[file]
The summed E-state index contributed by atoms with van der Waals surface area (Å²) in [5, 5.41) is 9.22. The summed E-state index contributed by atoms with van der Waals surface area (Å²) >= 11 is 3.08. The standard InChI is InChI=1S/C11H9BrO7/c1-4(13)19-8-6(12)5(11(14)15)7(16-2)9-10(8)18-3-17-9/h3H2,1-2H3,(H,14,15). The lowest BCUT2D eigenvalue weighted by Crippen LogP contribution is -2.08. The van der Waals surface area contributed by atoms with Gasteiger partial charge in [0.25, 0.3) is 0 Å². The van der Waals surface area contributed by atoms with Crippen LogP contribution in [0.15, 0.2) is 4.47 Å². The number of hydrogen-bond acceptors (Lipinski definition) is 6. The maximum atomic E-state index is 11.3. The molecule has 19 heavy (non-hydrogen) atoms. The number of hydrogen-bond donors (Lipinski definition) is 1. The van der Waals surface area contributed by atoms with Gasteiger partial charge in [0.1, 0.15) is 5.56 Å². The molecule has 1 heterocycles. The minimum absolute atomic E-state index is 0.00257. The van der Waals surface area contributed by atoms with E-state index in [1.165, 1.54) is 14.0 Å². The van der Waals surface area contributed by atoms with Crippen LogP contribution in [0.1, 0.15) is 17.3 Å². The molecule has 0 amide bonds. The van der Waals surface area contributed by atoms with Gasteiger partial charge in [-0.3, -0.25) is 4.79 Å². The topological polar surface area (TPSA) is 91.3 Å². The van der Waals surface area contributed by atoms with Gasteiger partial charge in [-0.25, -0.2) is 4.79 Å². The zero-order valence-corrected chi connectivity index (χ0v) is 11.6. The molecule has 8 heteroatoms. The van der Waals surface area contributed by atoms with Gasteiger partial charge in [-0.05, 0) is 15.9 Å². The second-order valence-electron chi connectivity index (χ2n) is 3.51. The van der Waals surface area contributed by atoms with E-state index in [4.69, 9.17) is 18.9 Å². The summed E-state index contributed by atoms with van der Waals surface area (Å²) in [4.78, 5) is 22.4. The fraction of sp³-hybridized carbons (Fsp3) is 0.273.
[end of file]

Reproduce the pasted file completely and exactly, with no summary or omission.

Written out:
The summed E-state index contributed by atoms with van der Waals surface area (Å²) in [5, 5.41) is 9.22. The summed E-state index contributed by atoms with van der Waals surface area (Å²) >= 11 is 3.08. The standard InChI is InChI=1S/C11H9BrO7/c1-4(13)19-8-6(12)5(11(14)15)7(16-2)9-10(8)18-3-17-9/h3H2,1-2H3,(H,14,15). The lowest BCUT2D eigenvalue weighted by Crippen LogP contribution is -2.08. The van der Waals surface area contributed by atoms with Gasteiger partial charge in [0.25, 0.3) is 0 Å². The van der Waals surface area contributed by atoms with Crippen LogP contribution in [0.15, 0.2) is 4.47 Å². The number of hydrogen-bond acceptors (Lipinski definition) is 6. The maximum atomic E-state index is 11.3. The molecule has 19 heavy (non-hydrogen) atoms. The number of hydrogen-bond donors (Lipinski definition) is 1. The van der Waals surface area contributed by atoms with Gasteiger partial charge in [0.1, 0.15) is 5.56 Å². The molecule has 1 heterocycles. The minimum absolute atomic E-state index is 0.00257. The van der Waals surface area contributed by atoms with E-state index in [1.165, 1.54) is 14.0 Å². The van der Waals surface area contributed by atoms with Crippen LogP contribution in [0.1, 0.15) is 17.3 Å². The molecule has 0 amide bonds. The van der Waals surface area contributed by atoms with Gasteiger partial charge in [-0.3, -0.25) is 4.79 Å². The topological polar surface area (TPSA) is 91.3 Å². The van der Waals surface area contributed by atoms with Gasteiger partial charge in [-0.25, -0.2) is 4.79 Å². The zero-order valence-corrected chi connectivity index (χ0v) is 11.6. The molecule has 8 heteroatoms. The van der Waals surface area contributed by atoms with Gasteiger partial charge in [-0.05, 0) is 15.9 Å². The second-order valence-electron chi connectivity index (χ2n) is 3.51. The van der Waals surface area contributed by atoms with E-state index in [4.69, 9.17) is 18.9 Å². The summed E-state index contributed by atoms with van der Waals surface area (Å²) in [4.78, 5) is 22.4. The fraction of sp³-hybridized carbons (Fsp3) is 0.273.